Saturday, May 26, 2007

"But no one digs like the mighty worm..." - Ralph's World, in "The Mighty Worm"

After I dealt with the overdue fines on the children’s books (they charge fines for books from another district library, but not your home library); returned the books I could find; got a list of the ones we can’t (down to four, now); and resolved the $35-replacement-fee for a $12-book (I am personally ordering a replacement copy for $12 + $3 shipping, and they will accept that as long as it is EXACTLY THE SAME – um, ever heard of this crazy little thing known as an ISBN?), I made Primo lurk in the stacks while I speed-perused the organic gardening books. (He entertained himself by teaching himself about the LC call numbers, with a little instruction from me. I was so proud.)

I emerged from the library with the following books:

The $64 Tomato: How One Man Nearly Lost His Sanity, Spent a Fortune, and Endured an Existential Crisis in the Quest for the Perfect Garden - William Alexander. I fear I am coming on with the fervor of the newly-converted zealot. This book might just put me back in my place.

Portrait of a Burger as a Young Calf: The Story of One Man, Two Cows, and the Feeding of a Nation - Peter Lovenheim. I read Fast Food Nation; it scared the bejesus out of me. I read Ruth Ozeki’s My Year of Meats; also terrifying. So why not go for three? Besides, how do you resist the title?

The Urban/Suburban Composter - Mark Cullen & Lorraine Johnson. I am happy enough contributing to my neighbor’s compost bin; but there’s still stuff I don’t know what to do with. I am hoping this book will provide some answers. (And I have been doing research into the dog waste issue. This concerns me even more than the disposable diapers, as at some point Terzo WILL be potty-trained, but I don’t anticipate Punto ever figuring it out.)

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Chicken of the post: Australorp.
Great layer (avg 5/wk); docile, and pretty, too!
Cluck cluck cluck, cheep, cheep...


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In other, non-gardening, non-chicken-related news, I decided against running this and registered for this, instead. I need longer than a few months to get ready for a half, and my crotchety knees have already begun protesting.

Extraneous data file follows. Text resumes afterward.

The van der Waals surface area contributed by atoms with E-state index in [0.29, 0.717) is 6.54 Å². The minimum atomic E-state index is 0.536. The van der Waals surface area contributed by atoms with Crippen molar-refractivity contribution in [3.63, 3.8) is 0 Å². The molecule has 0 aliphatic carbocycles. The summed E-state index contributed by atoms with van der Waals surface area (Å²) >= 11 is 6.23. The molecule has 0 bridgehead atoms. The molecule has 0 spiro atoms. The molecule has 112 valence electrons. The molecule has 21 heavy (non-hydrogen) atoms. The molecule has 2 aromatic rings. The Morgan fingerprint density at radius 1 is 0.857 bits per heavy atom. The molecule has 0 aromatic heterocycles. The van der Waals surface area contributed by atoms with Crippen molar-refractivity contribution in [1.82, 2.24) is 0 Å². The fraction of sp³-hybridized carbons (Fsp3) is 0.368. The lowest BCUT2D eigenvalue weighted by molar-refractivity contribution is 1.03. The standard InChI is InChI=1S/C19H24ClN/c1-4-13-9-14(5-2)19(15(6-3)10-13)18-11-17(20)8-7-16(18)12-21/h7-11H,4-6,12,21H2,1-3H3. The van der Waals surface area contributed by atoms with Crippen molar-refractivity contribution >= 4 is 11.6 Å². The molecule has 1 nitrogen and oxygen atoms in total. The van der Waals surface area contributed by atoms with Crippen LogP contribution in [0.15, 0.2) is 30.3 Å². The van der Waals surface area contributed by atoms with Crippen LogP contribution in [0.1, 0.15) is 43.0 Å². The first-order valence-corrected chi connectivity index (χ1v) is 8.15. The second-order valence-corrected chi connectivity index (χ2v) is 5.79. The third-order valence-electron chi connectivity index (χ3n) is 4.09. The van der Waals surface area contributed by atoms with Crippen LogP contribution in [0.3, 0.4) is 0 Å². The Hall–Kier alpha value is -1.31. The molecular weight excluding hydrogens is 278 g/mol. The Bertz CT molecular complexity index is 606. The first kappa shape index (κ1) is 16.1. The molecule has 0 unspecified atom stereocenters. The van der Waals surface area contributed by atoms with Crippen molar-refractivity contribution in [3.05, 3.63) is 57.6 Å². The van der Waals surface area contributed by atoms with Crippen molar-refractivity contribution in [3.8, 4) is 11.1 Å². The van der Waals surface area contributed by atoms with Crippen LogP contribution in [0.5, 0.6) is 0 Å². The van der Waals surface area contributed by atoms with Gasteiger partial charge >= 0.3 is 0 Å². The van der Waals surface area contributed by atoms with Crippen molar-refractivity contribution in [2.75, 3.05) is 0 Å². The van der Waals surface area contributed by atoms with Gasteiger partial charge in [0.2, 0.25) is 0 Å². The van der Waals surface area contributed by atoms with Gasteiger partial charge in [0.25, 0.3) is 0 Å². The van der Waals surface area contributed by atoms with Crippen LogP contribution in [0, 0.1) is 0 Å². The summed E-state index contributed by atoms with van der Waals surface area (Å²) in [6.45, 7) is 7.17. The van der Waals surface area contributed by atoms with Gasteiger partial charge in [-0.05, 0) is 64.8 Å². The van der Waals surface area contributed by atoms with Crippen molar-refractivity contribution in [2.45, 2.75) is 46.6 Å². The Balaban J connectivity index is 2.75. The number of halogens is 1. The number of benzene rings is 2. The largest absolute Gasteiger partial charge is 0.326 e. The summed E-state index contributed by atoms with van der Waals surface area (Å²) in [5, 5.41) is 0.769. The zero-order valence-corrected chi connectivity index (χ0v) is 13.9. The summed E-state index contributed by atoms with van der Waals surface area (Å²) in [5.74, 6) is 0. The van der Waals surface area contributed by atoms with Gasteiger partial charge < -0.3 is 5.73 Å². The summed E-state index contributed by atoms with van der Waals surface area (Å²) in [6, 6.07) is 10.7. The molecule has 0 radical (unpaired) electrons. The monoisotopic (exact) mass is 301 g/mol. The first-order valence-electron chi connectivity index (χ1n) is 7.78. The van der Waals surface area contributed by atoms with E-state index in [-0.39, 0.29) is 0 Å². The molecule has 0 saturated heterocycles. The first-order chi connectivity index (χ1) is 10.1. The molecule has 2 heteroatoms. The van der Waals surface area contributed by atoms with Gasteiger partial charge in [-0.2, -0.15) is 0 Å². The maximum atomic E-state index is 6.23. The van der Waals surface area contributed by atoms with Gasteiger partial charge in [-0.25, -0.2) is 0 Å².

But on the upside, I managed to run two-and-a-half miles this morning without stopping. Well, I PLOD, but I didn’t STOP plodding, is the point.
My brain loves its endorphin bath.

8 comments:

Sarah Louise said...

Ah yes, the processing fees for lost books can add up...

The Great Race...kewl!

Like the chicken. I've heard good things about the $46 Tomato.

Primo is learning about LC? Gah! You know, at this rate, he'll graduate from Harvard at 12 and be the next Doogie Houser, MD. I'm just saying...

Velma said...

Considering that I haven't been on my treadmill for almost two months, I'm quite impressed with 2.5 miles of non-stop plodding.

However? The chicken thing? You are starting to scare me.

nutmeg said...

I'm sure at least two people have told me the Australorp is a very hardy hen and lays prodigously!

Iamthebookworm said...

The tomato book has been on my "to read" list, but I have not gotten around to it. Is it any good?

Lisa Jean said...

The $64 Tomato cracked me up. It will definatly get you to start small.

Caro said...

Two people for thirty bucks?

I'd plod with you if I could.

bottle leaver said...

In defense of selective recycling:

http://www.youtube.com/watch?v=9oloM_dSoW4

http://www.youtube.com/watch?v=gvfQ0iffj40

http://www.youtube.com/watch?v=Cnoj9MPpi54

chickenhutchman said...

As a longtime chicken farmer I'm on your side. Go for it, you won't be disappointed.